Smithbilt Hats Opens in Its New Location, a Restored Feed Mill Built in 1914
The Calgary institution is open and running in its new location in Inglewood. Smithbilt is still selling and making its iconic hats using century-old tools here, but the new space also has an event room and a three-storey condo.
All photographs by Karin Olafson
Brian Hanson, a co-owner of Smithbilt Hats, thinks the historic Fletcher Elevator building in Inglewood is the perfect home for this business. Smithbilt Hats, which has been operating since 1919, is now open and running out of a building originally constructed in 1914. Simply, it's a perfect fit to have a long-running business housed in a historic building.
Cam Clark, a Smithbilt Hats co-owner, invested in the building in 2015. After two years of construction to reinforce the building and renovate it so that it was in keeping with historic guidelines (and clear out all the pigeons), Smithbilt Hats moved into its new location on May 15. The exterior has industrial metal clad siding while its interior was designed to look warm, rustic and Western. Walk around and you’ll see reclaimed wood furniture, vintage Calgary Stampede posters and artwork from the Van Ginkel Art Gallery.
Hanson says the retail space in this new location is about double in size the retail space in the old location just off of 12th Street S.E. Shoppers will find a range of cowboy hats, including the famous white cowboy hat. There are also shirts, jackets and more, including women’s hats. Hanson says this new location has a bigger selection of millinery than it has had before.
The entire production facility is in this new location, too. Hanson says it’s about the same size as the production facility in the old location. The sanding room, where all the hats are finished, is on the main level and still uses 100-year-old sanding equipment. The split-level basement is where the hats are made. It’s where procedures like hat shapings, brim trimming, hat stretching and sewing take place — there’s original, 100-year-old equipment down here too, including a 160-year-old blocking machine. (Not related to hat production, but there’s also a wine cellar down here.)
In Smithbilt Hats’ new location, it’s not just about the shopping. It’s also about the experience.
A new addition to Smithbilt Hats store is the event space on the building’s main level. This was designed with corporate events, team building and private parties in mind. The room has its own private entrance and can comfortably seat 24 people — the standing room capacity is higher. There are six handcrafted tables from Pincher Creek in the centre of the room, that can be rearranged to fit together to make one, big table. The chairs are from Lake Louise while the end-tables in the room were handcrafted in Montana. The business-casual space also has a small commercial-style, semi-private kitchen. Guests have the option to have their event catered, either with food from local retailers like Sugo or Bite or with a charcuterie board.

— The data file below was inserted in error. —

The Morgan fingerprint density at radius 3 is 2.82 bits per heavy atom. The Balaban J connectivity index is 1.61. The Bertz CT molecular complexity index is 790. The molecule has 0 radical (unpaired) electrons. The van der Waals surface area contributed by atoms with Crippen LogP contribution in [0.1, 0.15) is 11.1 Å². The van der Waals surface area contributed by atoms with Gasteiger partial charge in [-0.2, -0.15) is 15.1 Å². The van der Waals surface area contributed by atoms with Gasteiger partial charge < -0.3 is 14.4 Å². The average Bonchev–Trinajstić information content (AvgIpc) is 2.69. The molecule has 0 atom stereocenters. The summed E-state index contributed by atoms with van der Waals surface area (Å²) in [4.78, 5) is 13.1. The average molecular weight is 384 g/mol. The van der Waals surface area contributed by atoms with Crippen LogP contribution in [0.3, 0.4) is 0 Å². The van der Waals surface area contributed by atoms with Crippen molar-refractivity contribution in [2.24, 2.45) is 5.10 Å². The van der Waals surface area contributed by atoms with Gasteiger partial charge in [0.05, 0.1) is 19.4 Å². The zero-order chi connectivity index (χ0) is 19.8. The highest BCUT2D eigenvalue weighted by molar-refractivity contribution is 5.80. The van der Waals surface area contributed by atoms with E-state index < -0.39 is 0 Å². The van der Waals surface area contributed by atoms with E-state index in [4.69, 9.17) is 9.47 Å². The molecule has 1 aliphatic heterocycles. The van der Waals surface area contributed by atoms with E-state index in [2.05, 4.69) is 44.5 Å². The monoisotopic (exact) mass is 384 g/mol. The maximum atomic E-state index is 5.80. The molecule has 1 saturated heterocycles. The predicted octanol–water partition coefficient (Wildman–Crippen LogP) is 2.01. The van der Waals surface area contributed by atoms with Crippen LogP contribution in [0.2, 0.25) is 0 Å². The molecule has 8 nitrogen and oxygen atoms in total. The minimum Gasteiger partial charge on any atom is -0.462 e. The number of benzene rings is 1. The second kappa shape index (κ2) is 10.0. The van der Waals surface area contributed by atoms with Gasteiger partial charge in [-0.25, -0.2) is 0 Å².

Special events are offered here, too. Smithbilt Hats has “art of hat making” tours and demonstrations as well as “build your own hat” experiences. Depending on the tour, guests will see exactly how a Smithbilt cowboy hat is made, help out with the building process and choose the components of their very own, custom hat. Prices begin at $50 per guest.
The top three levels of the building is a condo, designed to have lots of natural light and big windows looking out to Inglewood, downtown and the railroad.
Smithbilt Hats, 101, 1015 11 St. S.E., 403-244-9131, smithbilthats.com
When you walk into Smithbilt Hats, this is a selection of the retail items you'll see to your left. Hanson says the retail space in this new location is about double the retail space in the previous store.
There is a variety of handcrafted cowboy hats.
Now there is also a wider selection of millinery.
More hats on the retail level of the store.
There is an event space in the new Smithbilt Hats building, perfect for corporate events and private parties.
The event space includes a small commercial-style, semi-private kitchen.
The hat production takes place in this location too. Century-old tools are still used to make all the hats.